But before it got the final knee-drop, regional wrestling flourished during the 50s, 60s, & 70s in Memphis, Tennessee. In fact, Memphis in those days stood as the biggest, liveliest stop in pioneering promoter Nick Gulas’ territory. Here, at the old Ellis Auditorium and, later, the Mid-South Coliseum, big national names like the Blassie Brothers and Andre the Giant grappled with local heroes Sputnik Monroe, Jackie Fargo, and Jerry “the King” Lawler, while the kinds of characters and story lines that are now commonplace were first worked-up before rabid audiences.
Butch Boyette, the coolest looking of Memphis Wrestlers? That's wife Barbara Galento beside him.
That golden era is now beautifully chronicled in Ron Hall’s book Sputnik, Masked Men, and Midgets, the Early Days of Memphis Wrestling, published by Shangri-La Projects (the same folks who brought you Playing for a Piece of the Door: A History of Garage and Frat Bands in Memphis, and The Memphis Garage Rock Yearbook, as well as the great Shangri-La Records store in Memphis). Thumbing through the wonders contained within the pages of Sputnik, one has to ask whether any greater collection of early wrestling photos, promo shots, clippings, wrestling cards, and records--actually, Sputnik comes with a CD of classics like Sputnik Monroe’s "Sputnik Hires a Band" and Jackie Fargo’s “Champ of Champs”--has ever been compiled. What’s more, Sputnik, Masked Men, and Midgets gives the reader privileged access to the photos of Robert Dye, Sr., a Memphis entertainment photographer active in the 40s and 50s who also documented the action at Ellis Auditorium. No better vantage point on the figures and faces of this lost world could you hope to find.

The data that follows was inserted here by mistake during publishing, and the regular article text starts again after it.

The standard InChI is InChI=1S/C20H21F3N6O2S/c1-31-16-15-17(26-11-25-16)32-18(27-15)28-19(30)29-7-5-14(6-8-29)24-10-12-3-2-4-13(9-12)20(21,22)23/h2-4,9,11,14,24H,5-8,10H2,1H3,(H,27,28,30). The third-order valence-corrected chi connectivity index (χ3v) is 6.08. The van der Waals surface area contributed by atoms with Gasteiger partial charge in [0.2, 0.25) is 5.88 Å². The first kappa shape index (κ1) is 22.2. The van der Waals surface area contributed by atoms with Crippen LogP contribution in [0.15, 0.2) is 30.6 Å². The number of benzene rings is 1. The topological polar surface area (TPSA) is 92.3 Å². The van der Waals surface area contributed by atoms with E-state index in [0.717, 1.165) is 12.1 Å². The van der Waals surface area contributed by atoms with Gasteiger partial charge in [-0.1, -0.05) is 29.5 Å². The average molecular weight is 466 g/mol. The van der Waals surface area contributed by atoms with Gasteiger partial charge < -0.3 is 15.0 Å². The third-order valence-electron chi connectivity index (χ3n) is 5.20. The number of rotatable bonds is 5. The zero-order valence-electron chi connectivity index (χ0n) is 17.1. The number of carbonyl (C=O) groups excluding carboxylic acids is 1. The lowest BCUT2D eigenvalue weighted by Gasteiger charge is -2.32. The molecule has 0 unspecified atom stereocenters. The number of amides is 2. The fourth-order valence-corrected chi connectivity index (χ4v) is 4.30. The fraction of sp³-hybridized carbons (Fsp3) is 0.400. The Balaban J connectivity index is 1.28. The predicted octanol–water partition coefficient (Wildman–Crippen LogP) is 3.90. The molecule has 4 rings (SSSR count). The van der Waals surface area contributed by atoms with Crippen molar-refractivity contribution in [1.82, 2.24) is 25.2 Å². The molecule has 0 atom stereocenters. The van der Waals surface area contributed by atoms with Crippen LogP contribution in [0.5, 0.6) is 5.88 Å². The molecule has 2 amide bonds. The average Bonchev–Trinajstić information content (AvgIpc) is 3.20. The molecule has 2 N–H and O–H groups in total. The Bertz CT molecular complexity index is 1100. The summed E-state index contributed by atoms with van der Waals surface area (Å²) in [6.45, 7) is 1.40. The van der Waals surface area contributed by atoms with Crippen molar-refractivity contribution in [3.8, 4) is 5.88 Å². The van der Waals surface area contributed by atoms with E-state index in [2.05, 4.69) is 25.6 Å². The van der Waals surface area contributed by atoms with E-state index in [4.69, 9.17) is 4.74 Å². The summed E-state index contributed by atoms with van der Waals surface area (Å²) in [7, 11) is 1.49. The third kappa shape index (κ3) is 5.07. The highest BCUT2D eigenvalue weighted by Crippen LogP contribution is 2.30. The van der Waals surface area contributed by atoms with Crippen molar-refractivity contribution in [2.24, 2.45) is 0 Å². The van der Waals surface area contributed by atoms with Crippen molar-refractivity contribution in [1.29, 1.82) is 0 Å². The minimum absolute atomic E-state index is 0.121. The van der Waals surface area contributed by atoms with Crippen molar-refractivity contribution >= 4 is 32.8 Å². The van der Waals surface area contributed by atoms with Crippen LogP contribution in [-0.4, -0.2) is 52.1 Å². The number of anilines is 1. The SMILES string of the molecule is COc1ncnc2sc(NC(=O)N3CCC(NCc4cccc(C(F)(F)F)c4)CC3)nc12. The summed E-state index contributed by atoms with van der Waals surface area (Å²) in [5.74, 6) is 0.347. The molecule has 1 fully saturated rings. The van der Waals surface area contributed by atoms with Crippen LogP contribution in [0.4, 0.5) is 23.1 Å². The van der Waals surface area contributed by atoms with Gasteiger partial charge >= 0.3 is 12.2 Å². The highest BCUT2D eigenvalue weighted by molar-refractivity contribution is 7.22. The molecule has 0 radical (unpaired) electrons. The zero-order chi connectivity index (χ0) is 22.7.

Sputnik Hires a Band
SPUTNIK MONROE - SPUTNIK HIRES A BAND
Another interesting story that Sputnik touches on is how segregation lurked over the proceedings. Initially black members of the wrasslin’ audience were relegated to the balcony at Ellis Auditorium. Sputnik Monroe, who boasted a large black fan base, played a key role in changing that rule (a story that gets more time in Robert Gordon’s It Came From Memphis). The collection of Memphis wrestling cards re-printed in Sputnik subtly illustrates how, in the 50s, any non-caucasian, non-male wrestler would be stuck in some novelty match slot at the bottom. But by the 60s & 70s, Brown Bashers like Sailor Art Thomas, Rocky Johnson, and Bobo Brazil were featured in title matches, while lady wrestlers, midget wrestlers, Bavarian Boys, Tojos, Shieks, and Scufflin’ Hillbillies had all moved up to more prominent spots on the card.
Thumbing through the pages of Sputnik, Masked Men, and Midgets makes for hours of fun, whether you’re a true fan of the “King of Sport,” or just another one out for kicks on a Monday night, when the Mid-South league used to hold matches. Sputnik might be as close as you can get now to the real thing.